There are a lot of websites that talks about building your own plugin, but something that compelled me was Ajax Page Transition since you could create an uninterrupted experience plus is super-cool. (Some of you would probably snigger in disgust right now)

Before I start I need to remind you that the proper way to handle AJAX in WordPress is to use; register, enqueue and localize the JavaScript files using wp_enqueue_scripts instead of wp_print_scripts.

The system can be achieved with a simple Ajax and a hint of History API, have a look at the diagram below;

diagram

It’s pretty simple isn’t! Onwards with the code.

First, you need to structure the template accordingly so it’ll be easier to extract and/or overwrite the content later, like so;

<body>

     <!-- The content div would be used as a container -->
     <div id="content">
          <h1>About Us</h1>
          <p>Lorem ipsum..</p>
     </div>

</body>

Second, to change the URL path without refreshing the browser, utilize the history data.


// when the back button is pressed, each recorded history will be removed
// this listener will listen to that event
window.onpopstate = function(event) {
   // Update whatever you have on the page
    updatePage();
}

// This is just to illustrate the function
function callPage(url, pageData) {

  // If you're using old browser don't forget to add a fallback
  history.pushState(pageData, pageData.title,  url);

}

// Trigger this method through button click
callPage("/about/", { item: { title: "About us" } });

There’s not much to it, you can read it more here if you want and if you need a fallback you can use history.js.

Afterwards, call the page through Ajax.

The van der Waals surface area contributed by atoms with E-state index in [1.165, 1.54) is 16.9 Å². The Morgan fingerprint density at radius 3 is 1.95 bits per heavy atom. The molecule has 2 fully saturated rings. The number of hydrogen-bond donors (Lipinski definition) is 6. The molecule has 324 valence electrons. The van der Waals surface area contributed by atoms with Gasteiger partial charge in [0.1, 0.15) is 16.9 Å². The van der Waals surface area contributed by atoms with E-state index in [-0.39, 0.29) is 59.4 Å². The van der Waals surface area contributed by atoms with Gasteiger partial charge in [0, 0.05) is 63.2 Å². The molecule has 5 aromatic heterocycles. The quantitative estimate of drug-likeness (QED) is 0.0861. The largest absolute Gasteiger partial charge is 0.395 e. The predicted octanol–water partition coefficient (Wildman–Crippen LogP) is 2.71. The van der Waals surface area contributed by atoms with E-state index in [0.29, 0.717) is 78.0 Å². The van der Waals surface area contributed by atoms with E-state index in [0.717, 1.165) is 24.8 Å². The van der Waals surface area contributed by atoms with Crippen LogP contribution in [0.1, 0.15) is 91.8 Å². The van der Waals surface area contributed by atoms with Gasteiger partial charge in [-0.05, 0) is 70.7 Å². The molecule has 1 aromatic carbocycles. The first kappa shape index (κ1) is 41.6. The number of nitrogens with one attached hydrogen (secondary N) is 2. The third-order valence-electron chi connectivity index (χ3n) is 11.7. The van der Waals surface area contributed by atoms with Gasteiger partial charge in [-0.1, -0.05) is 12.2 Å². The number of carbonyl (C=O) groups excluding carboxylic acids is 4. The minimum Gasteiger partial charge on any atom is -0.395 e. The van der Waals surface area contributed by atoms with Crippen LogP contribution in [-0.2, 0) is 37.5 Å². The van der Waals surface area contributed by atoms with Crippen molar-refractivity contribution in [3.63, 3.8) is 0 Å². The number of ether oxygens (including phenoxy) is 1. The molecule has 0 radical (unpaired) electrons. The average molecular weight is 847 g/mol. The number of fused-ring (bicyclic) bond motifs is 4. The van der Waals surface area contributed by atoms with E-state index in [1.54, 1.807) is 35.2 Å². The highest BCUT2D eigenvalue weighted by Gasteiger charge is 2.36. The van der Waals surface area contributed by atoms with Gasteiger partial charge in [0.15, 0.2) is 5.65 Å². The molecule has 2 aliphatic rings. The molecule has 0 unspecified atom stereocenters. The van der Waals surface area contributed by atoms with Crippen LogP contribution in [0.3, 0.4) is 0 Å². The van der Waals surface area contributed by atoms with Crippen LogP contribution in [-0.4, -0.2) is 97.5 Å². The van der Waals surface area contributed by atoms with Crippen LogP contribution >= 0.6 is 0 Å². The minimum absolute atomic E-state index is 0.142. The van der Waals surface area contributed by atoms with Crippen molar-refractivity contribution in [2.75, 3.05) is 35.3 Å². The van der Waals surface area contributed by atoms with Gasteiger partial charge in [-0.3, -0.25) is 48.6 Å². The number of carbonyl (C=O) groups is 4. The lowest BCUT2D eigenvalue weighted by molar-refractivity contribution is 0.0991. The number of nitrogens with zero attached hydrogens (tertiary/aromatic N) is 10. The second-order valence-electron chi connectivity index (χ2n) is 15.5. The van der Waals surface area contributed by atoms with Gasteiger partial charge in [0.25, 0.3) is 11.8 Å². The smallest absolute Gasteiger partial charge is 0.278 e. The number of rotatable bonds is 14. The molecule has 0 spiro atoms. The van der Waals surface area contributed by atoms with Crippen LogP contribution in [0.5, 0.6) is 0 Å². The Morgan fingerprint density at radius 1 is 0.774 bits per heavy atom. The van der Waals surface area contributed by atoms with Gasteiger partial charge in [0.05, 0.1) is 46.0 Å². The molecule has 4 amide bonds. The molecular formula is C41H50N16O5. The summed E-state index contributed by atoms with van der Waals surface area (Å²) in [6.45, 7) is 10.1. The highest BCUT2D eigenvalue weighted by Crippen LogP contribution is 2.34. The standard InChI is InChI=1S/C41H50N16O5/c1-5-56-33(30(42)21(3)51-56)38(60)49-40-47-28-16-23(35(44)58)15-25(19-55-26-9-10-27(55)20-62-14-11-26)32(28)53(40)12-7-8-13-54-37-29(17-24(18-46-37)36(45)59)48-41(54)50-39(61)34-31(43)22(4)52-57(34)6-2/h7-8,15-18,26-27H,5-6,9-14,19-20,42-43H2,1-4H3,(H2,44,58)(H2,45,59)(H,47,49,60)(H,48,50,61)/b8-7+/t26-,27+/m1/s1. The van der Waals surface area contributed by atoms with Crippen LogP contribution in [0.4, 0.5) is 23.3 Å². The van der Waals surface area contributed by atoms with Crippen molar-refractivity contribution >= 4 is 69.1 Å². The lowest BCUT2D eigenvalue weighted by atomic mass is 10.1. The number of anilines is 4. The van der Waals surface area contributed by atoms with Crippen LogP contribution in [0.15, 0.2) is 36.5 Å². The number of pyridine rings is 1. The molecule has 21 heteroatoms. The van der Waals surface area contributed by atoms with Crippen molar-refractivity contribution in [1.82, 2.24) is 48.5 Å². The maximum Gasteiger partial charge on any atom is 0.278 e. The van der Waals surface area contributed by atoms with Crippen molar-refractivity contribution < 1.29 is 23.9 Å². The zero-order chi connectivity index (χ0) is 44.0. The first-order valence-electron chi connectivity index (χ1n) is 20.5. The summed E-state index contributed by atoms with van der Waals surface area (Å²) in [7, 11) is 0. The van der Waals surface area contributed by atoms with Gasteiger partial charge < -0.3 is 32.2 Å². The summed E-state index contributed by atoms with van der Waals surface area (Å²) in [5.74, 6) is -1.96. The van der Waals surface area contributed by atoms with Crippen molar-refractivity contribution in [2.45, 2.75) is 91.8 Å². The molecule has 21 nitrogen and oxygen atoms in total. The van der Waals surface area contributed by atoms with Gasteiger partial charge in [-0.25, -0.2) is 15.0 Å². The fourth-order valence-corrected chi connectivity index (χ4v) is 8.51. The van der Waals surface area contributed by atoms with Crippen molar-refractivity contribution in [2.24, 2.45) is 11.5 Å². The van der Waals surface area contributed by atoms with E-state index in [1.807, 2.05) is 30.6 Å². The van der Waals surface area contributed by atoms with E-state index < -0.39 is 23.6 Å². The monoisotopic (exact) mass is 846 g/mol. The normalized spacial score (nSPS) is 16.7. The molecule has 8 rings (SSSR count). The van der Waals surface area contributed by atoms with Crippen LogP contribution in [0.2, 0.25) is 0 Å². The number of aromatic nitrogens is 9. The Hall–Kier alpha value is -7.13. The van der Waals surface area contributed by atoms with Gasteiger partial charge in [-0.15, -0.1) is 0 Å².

function connectPage(url, data ) {

    $.ajax(
      // type: 'GET', // optional
      url: url, // pass the page url
      data: data // add this to pass data between content
      cache: false, //Setting cache to false will only work correctly with HEAD and GET requests. It works by appending "_={timestamp}" to the GET parameters
      // dataType: 'html',  //optional
      success: function(data) {

        if(data.length) {

          // Handle Error
          onError("Data empty");
        }

        // Handle success
        onSuccess(data);

      },
      error: function(errorThrown) {

        // Handle Error
        onError(errorThrown);

      }
    )

}

connectPage("/about/", {});

As you can see you probably could merge those two functions together.

Once the data is extracted, the next step would be isolating and attaching the HTML content.

function onSuccess(data) {

    data = data.split('id="content"')[1]; // the ID name can be anything you want.
    data = data.substring(data.indexOf('>') + 1);

    var depth   = 1,
    output      = '';

    while(depth > 0) {
      var temp = data.split('</div>')[0];
      var i = 0;
      var pos = temp.indexOf('<div');

      while(pos != -1) {
        i++;
        pos = temp.indexOf('<div', pos + 1);
      } 


      depth   = depth + i - 1;
      output  = output + data.split('</div>')[0] + '</div>';
      data    = data.substring(data.indexOf('</div>') + 6);
     
    }

    // attach the HTML output
    document.getElementById("content").innerHTML = output;

    // Update Google Analytics
    ga('set', { page: window.location.pathname })
    ga('send', 'pageview')

    // Update page
    updatePage();

}

Retreiving Post with Nonce

By using nonce (number used once) your site will be protected against cross-site request forgery.

For instance, if we wanted to retrieve a certain post, then we could do something like this.

Modify the Ajax call we had earlier.

connectPage("/about/", {
  action: 'get_post_ajax',
  postID: id, // The Wordrpess post ID
  security: <?php wp_create_nonce  ('blahblah'); ?>
});

Then on functions.php check for the value;

  function get_posts_ajax() {

      if ( isset($_REQUEST) ) {

          check_ajax_referer('blahblah', 'security' );

          $post_id    = sanitize_text_field($_REQUEST['postID']);